In Lusnak, the Ninth Circuit concluded that a nearly identical California law is not preempted by the NBA because it does not prevent or significantly interfere with BofA's exercise of its powers.Summary of this case from Clark v. Bank of Am.
Roger N. Heller (argued), Jordan Elias, and Michael W. Sobol, Lieff Cabraser Heimann & Bernstein LLP, San Francisco; Jae K. Kim and Richard D. McCune, Redlands, California; for Plaintiff–Appellant. Mark William Mosier (argued), Andrew Soukup, and Keith A. Noreika, Covington & Burling LLP, Washington, D.C.; Peter J. Kennedy and Marc A. Lackner, Reed Smith LLP, Los Angeles, California; for Defendant–Appellee.
Roger N. Heller (argued), Jordan Elias, and Michael W. Sobol, Lieff Cabraser Heimann & Bernstein LLP, San Francisco; Jae K. Kim and Richard D. McCune, Redlands, California; for Plaintiff–Appellant.
Mark William Mosier (argued), Andrew Soukup, and Keith A. Noreika, Covington & Burling LLP, Washington, D.C.; Peter J. Kennedy and Marc A. Lackner, Reed Smith LLP, Los Angeles, California; for Defendant–Appellee.
Before: Marsha S. Berzon, Morgan Christen, and Jacqueline H. Nguyen, Circuit Judges.
NGUYEN, Circuit Judge:Congress significantly altered the regulation of financial institutions with the enactment of the Dodd–Frank Wall Street Reform and Consumer Protection Act ("Dodd–Frank"). This sweeping piece of legislation was a response to the worst financial crisis since the Great Depression, in which millions of Americans lost their homes. This appeal requires us to determine whether in light of Dodd–Frank, the National Bank Act ("NBA") preempts California's state escrow interest law, California Civil Code § 2954.8(a).
California's escrow interest law, enacted in 1976, requires financial institutions to pay borrowers at least two percent annual interest on the funds held in the borrowers' escrow accounts. This type of account is often set up in conjunction with a mortgage, either as a condition set by the lender or at the request of the borrower. Its purpose is to ensure payment of obligations such as property taxes and insurance. These accounts often carry a significant positive balance.
Plaintiff Donald Lusnak, on behalf of a putative class, filed suit against Bank of America, which does not pay borrowers any interest on the positive balance in their accounts. The district court dismissed the suit on the ground that the NBA preempted California Civil Code § 2954.8(a).
We reverse. Although Dodd–Frank significantly altered the regulatory framework governing financial institutions, with respect to NBA preemption, it merely codified the existing standard established in Barnett Bank of Marion County, N.A. v. Nelson , 517 U.S. 25, 116 S.Ct. 1103, 134 L.Ed.2d 237 (1996). Applying that standard here, we hold that the NBA does not preempt California Civil Code § 2954.8(a), and Lusnak may proceed with his California Unfair Competition Law ("UCL") and breach of contract claims against Bank of America.
A. The National Bank Act
"In 1864, Congress enacted the NBA, establishing the system of national banking still in place today." Watters v. Wachovia Bank, N.A. , 550 U.S. 1, 10, 127 S.Ct. 1559, 167 L.Ed.2d 389 (2007) (citations omitted). The NBA provides for the formation of national banks and grants them several enumerated powers as well as " ‘all such incidental powers as shall be necessary to carry on the business of banking.’ " Id. at 11, 127 S.Ct. 1559 (quoting 12 U.S.C. § 24 (Seventh) ). Congress established the Office of the Comptroller of the Currency ("OCC") to charter, regulate, and supervise these national banks. National Bank Act, 38 Cong. Ch. 106, § 1, 13 Stat. 99, 99–100 (1864) ; About the OCC , Office of the Comptroller of the Currency, https://www.occ.treas.gov/about/what-we-do/mission/indexabout.html (last visited Jan. 25, 2018) ("The OCC charters, regulates, and supervises all national banks ....").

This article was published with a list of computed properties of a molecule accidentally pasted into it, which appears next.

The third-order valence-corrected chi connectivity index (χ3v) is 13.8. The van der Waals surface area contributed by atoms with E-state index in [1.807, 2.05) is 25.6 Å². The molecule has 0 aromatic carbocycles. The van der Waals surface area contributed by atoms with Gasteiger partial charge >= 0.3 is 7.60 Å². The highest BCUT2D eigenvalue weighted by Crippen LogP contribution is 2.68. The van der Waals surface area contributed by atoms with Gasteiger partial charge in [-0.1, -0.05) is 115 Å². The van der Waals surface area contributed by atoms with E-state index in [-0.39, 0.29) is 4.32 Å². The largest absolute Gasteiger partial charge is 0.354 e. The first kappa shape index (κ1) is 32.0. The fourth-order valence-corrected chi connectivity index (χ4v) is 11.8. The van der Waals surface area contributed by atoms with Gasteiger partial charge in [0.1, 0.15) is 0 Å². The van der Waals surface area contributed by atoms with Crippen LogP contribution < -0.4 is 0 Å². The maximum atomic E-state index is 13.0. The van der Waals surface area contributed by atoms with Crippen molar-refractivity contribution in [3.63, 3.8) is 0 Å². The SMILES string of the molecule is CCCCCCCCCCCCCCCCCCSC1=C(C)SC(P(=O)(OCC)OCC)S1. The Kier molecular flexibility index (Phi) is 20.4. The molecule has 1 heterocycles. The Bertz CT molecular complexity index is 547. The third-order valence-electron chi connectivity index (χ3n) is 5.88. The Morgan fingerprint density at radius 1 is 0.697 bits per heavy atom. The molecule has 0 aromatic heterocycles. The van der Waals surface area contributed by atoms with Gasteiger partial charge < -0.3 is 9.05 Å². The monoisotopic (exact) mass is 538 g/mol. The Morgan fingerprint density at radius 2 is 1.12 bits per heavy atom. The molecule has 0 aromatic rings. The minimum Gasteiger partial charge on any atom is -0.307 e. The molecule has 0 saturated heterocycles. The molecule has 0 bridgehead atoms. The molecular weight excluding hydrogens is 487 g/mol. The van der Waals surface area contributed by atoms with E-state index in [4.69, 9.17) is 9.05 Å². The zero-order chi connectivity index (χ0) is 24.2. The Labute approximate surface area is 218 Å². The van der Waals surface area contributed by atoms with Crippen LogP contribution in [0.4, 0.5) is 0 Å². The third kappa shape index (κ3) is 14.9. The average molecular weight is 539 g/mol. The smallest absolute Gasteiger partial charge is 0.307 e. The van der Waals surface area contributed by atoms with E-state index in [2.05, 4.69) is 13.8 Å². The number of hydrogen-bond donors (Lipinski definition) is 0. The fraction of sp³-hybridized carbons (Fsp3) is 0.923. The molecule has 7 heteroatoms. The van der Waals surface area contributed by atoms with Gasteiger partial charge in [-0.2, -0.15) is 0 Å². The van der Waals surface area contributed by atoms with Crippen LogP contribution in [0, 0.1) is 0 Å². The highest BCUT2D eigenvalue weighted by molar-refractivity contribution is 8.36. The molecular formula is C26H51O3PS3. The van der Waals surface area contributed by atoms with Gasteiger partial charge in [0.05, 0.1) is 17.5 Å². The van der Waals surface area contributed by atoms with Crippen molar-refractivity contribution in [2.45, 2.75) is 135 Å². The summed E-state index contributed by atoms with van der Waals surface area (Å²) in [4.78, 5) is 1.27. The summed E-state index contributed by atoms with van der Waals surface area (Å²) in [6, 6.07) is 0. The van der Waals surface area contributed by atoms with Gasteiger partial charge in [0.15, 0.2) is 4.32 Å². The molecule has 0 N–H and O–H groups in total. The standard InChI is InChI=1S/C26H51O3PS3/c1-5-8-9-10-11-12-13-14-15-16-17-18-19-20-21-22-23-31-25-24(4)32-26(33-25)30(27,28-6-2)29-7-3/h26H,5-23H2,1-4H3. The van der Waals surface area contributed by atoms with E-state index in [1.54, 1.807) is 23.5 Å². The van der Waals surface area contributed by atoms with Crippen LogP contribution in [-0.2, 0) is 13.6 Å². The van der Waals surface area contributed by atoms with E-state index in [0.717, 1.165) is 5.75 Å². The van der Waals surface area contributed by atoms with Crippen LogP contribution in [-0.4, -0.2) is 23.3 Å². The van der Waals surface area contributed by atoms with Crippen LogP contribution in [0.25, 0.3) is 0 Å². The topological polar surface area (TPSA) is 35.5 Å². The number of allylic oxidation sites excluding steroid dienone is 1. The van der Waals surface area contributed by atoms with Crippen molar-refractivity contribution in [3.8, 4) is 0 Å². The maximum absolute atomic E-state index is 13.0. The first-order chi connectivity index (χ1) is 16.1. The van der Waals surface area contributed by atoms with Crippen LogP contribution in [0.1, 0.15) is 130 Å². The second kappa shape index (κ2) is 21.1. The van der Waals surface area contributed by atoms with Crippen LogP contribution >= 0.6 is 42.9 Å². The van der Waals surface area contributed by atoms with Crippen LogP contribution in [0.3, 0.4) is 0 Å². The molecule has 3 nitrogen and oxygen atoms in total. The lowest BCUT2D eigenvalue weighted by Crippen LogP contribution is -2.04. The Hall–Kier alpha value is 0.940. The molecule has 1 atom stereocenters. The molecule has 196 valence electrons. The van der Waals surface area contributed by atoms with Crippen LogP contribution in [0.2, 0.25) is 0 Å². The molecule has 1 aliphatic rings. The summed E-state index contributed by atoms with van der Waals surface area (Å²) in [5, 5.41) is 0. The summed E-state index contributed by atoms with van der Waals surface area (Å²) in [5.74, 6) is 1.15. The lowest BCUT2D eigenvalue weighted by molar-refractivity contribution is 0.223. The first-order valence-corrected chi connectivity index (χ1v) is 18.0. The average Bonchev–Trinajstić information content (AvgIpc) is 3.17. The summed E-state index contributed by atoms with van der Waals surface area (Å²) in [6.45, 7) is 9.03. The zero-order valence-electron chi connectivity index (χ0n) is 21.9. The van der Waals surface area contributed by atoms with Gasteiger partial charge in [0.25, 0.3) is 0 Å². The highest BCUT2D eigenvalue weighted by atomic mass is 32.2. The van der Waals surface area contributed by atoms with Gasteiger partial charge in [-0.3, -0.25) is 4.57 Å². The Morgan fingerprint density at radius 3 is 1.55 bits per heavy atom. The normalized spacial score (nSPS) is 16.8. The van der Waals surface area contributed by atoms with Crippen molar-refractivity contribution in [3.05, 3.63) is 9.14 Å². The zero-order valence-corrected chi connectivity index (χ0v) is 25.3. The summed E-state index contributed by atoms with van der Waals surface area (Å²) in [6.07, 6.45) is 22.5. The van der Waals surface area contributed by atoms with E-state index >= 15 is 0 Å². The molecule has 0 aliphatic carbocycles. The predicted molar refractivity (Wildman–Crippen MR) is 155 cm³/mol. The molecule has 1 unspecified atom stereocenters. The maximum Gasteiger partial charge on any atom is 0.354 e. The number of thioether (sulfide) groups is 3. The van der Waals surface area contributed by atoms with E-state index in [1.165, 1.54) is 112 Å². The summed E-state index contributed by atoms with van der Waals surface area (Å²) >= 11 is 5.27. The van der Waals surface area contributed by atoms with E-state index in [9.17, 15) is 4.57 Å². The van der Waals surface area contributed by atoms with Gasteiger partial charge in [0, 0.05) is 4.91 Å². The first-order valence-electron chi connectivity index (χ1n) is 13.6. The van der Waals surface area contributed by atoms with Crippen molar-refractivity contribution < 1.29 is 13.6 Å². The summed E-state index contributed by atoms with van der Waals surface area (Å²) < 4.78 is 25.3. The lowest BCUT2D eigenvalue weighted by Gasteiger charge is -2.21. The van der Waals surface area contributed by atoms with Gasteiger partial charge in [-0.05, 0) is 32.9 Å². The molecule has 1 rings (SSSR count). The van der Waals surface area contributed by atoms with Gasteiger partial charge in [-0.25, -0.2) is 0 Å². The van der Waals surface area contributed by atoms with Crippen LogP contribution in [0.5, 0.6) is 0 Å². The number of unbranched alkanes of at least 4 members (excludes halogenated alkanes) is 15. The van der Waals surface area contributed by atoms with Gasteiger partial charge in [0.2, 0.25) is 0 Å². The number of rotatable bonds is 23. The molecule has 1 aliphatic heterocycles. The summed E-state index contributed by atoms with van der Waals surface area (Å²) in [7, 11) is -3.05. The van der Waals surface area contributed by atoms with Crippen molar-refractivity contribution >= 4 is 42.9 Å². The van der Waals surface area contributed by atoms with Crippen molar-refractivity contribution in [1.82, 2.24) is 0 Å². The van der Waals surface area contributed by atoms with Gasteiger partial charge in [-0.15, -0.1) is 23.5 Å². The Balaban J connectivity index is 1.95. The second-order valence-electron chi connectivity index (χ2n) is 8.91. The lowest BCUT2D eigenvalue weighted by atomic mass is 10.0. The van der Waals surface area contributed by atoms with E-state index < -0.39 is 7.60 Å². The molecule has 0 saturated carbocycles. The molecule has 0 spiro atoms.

The Act was renamed "the national-bank act" in 1874. An Act Fixing the Amount of United States Notes, 43d Cong. Ch. 343, § 1, 18 Stat. 123, 123 (1874).
The NBA also ushered in a "dual banking system," wherein banks could be chartered either by the OCC or by a State authority and be subject to different legal requirements and oversight from different regulatory bodies. See First Nat'l Bank of Fairbanks v. Camp , 465 F.2d 586, 592 (D.C. Cir. 1972) ; Kenneth E. Scott, The Dual Banking System: A Model of Competition in Regulation , 30 Stan. L. Rev. 1 (1977). Since the NBA's enactment, the Supreme Court has often ruled on the scope of State authority to regulate national banks. See Watters , 550 U.S. at 11–13, 127 S.Ct. 1559. Congress has also enacted legislation "[t]o prevent inconsistent or intrusive state regulation from impairing the national system." See id. at 11, 127 S.Ct. 1559.
In 2010, Congress enacted Dodd–Frank in response to a "financial crisis that nearly crippled the U.S. economy." S. Rep. No. 111-176, at 2 (2010); see also id. at 15 ("It has become clear that a major cause of the most calamitous worldwide recession since the Great Depression was the simple failure of federal regulators to stop abusive lending, particularly unsustainable home mortgage lending." (quoting The Creation of a Consumer Financial Protection Agency to Be the Cornerstone of America's New Economic Foundation: Hearing Before S. Comm. On Banking, Hous., and Urban Affairs , 111th Cong. 82 (2009) (Statement of Travis Plunkett, Legislative Director, Consumer Federation of America) ) ). Dodd–Frank brought about a "sea change" in the law, affecting nearly every corner of the nation's financial markets. See, e.g. , Loan Syndications & Trading Ass'n v. S.E.C. , 818 F.3d 716, 718 (D.C. Cir. 2016) ; Damian Paletta & Aaron Lucchetti, Law Remakes U.S. Financial Landscape , Wall St. J., July 16, 2010, at A1 ("Congress approved a rewrite of rules touching every corner of finance ...."). One of Congress's main goals in this sweeping legislation was to prevent another mortgage crisis, which resulted in "unprecedented levels of defaults and home foreclosures." See, e.g. , H.R. Rep. No. 111-94, at 48 (2009).
The crisis resulted in 9.3 million lost homes, 8.8 million lost jobs, and $19.2 trillion in lost household wealth. See U.S. Dep't of the Treasury, The Financial Crisis Response in Charts 3 (2012); Laura Kusisto, Many Who Lost Homes to Foreclosure in Last Decade Won't Return , Wall St. J., Apr. 20, 2015, at A2.